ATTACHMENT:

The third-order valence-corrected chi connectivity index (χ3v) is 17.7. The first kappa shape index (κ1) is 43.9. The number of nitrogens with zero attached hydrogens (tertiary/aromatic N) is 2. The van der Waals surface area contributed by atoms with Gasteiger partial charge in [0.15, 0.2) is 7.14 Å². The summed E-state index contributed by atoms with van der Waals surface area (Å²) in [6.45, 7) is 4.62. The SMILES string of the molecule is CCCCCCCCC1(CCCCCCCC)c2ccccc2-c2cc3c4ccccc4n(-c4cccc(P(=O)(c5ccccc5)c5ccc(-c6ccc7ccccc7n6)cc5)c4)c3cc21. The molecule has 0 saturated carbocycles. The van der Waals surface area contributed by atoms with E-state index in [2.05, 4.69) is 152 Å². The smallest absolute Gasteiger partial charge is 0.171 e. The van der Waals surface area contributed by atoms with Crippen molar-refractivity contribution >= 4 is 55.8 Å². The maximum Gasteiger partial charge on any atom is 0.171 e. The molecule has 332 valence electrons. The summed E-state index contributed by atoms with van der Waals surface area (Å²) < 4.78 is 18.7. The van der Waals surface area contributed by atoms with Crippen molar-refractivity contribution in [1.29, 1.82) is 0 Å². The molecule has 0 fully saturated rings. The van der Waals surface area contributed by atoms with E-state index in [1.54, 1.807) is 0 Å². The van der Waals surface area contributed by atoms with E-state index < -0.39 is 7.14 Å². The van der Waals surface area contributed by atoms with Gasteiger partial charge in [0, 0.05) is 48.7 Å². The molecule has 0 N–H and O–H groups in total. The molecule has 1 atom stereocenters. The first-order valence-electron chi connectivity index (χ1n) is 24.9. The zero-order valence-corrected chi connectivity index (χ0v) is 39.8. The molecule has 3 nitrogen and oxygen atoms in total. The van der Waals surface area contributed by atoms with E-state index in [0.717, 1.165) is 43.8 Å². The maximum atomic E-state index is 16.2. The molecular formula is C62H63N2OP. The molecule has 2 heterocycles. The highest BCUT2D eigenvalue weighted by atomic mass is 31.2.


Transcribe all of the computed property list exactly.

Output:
The third-order valence-corrected chi connectivity index (χ3v) is 17.7. The first kappa shape index (κ1) is 43.9. The number of nitrogens with zero attached hydrogens (tertiary/aromatic N) is 2. The van der Waals surface area contributed by atoms with Gasteiger partial charge in [0.15, 0.2) is 7.14 Å². The summed E-state index contributed by atoms with van der Waals surface area (Å²) in [6.45, 7) is 4.62. The SMILES string of the molecule is CCCCCCCCC1(CCCCCCCC)c2ccccc2-c2cc3c4ccccc4n(-c4cccc(P(=O)(c5ccccc5)c5ccc(-c6ccc7ccccc7n6)cc5)c4)c3cc21. The molecule has 0 saturated carbocycles. The van der Waals surface area contributed by atoms with E-state index in [2.05, 4.69) is 152 Å². The smallest absolute Gasteiger partial charge is 0.171 e. The van der Waals surface area contributed by atoms with Crippen molar-refractivity contribution >= 4 is 55.8 Å². The maximum Gasteiger partial charge on any atom is 0.171 e. The molecule has 332 valence electrons. The summed E-state index contributed by atoms with van der Waals surface area (Å²) < 4.78 is 18.7. The van der Waals surface area contributed by atoms with Crippen molar-refractivity contribution in [1.29, 1.82) is 0 Å². The molecule has 0 fully saturated rings. The van der Waals surface area contributed by atoms with E-state index in [1.54, 1.807) is 0 Å². The van der Waals surface area contributed by atoms with E-state index < -0.39 is 7.14 Å². The van der Waals surface area contributed by atoms with Gasteiger partial charge in [0, 0.05) is 48.7 Å². The molecule has 0 N–H and O–H groups in total. The molecule has 1 atom stereocenters. The first-order valence-electron chi connectivity index (χ1n) is 24.9. The zero-order valence-corrected chi connectivity index (χ0v) is 39.8. The molecule has 3 nitrogen and oxygen atoms in total. The van der Waals surface area contributed by atoms with E-state index in [0.717, 1.165) is 43.8 Å². The maximum atomic E-state index is 16.2. The molecular formula is C62H63N2OP. The molecule has 2 heterocycles. The highest BCUT2D eigenvalue weighted by atomic mass is 31.2.